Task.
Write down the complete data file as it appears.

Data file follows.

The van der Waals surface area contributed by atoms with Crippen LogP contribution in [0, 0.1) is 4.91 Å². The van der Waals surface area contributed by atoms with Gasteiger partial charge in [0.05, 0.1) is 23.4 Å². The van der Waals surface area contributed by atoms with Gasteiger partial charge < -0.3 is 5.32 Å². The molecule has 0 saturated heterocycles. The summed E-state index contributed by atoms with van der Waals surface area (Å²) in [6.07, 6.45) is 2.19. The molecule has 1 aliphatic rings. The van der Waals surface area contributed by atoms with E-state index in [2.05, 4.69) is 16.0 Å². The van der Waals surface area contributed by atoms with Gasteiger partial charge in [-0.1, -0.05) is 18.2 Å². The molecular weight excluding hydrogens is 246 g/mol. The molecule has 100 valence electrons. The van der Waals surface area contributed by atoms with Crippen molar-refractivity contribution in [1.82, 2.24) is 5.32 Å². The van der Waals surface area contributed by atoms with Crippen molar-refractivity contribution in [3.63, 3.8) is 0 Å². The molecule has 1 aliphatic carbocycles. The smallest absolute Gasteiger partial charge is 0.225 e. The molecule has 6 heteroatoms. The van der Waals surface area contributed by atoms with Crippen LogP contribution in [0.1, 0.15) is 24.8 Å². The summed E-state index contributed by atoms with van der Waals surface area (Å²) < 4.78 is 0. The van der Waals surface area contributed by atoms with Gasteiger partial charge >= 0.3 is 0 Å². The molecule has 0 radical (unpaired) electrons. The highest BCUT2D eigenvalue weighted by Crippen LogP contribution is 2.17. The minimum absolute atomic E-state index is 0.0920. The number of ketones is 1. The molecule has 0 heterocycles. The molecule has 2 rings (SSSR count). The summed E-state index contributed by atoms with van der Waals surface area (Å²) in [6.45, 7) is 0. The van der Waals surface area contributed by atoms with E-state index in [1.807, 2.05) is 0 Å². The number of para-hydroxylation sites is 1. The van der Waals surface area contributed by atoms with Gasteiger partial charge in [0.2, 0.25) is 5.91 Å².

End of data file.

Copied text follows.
The van der Waals surface area contributed by atoms with Crippen LogP contribution in [0, 0.1) is 4.91 Å². The van der Waals surface area contributed by atoms with Gasteiger partial charge in [0.05, 0.1) is 23.4 Å². The van der Waals surface area contributed by atoms with Gasteiger partial charge < -0.3 is 5.32 Å². The molecule has 0 saturated heterocycles. The summed E-state index contributed by atoms with van der Waals surface area (Å²) in [6.07, 6.45) is 2.19. The molecule has 1 aliphatic rings. The van der Waals surface area contributed by atoms with E-state index in [2.05, 4.69) is 16.0 Å². The van der Waals surface area contributed by atoms with Gasteiger partial charge in [-0.1, -0.05) is 18.2 Å². The molecular weight excluding hydrogens is 246 g/mol. The molecule has 100 valence electrons. The van der Waals surface area contributed by atoms with Crippen molar-refractivity contribution in [1.82, 2.24) is 5.32 Å². The van der Waals surface area contributed by atoms with Crippen molar-refractivity contribution in [3.63, 3.8) is 0 Å². The molecule has 1 aliphatic carbocycles. The smallest absolute Gasteiger partial charge is 0.225 e. The molecule has 6 heteroatoms. The van der Waals surface area contributed by atoms with Crippen LogP contribution in [0.1, 0.15) is 24.8 Å². The summed E-state index contributed by atoms with van der Waals surface area (Å²) < 4.78 is 0. The van der Waals surface area contributed by atoms with Gasteiger partial charge >= 0.3 is 0 Å². The molecule has 0 radical (unpaired) electrons. The highest BCUT2D eigenvalue weighted by Crippen LogP contribution is 2.17. The minimum absolute atomic E-state index is 0.0920. The number of ketones is 1. The molecule has 0 heterocycles. The molecule has 2 rings (SSSR count). The summed E-state index contributed by atoms with van der Waals surface area (Å²) in [6.45, 7) is 0. The van der Waals surface area contributed by atoms with E-state index in [1.807, 2.05) is 0 Å². The number of para-hydroxylation sites is 1. The van der Waals surface area contributed by atoms with Gasteiger partial charge in [0.2, 0.25) is 5.91 Å².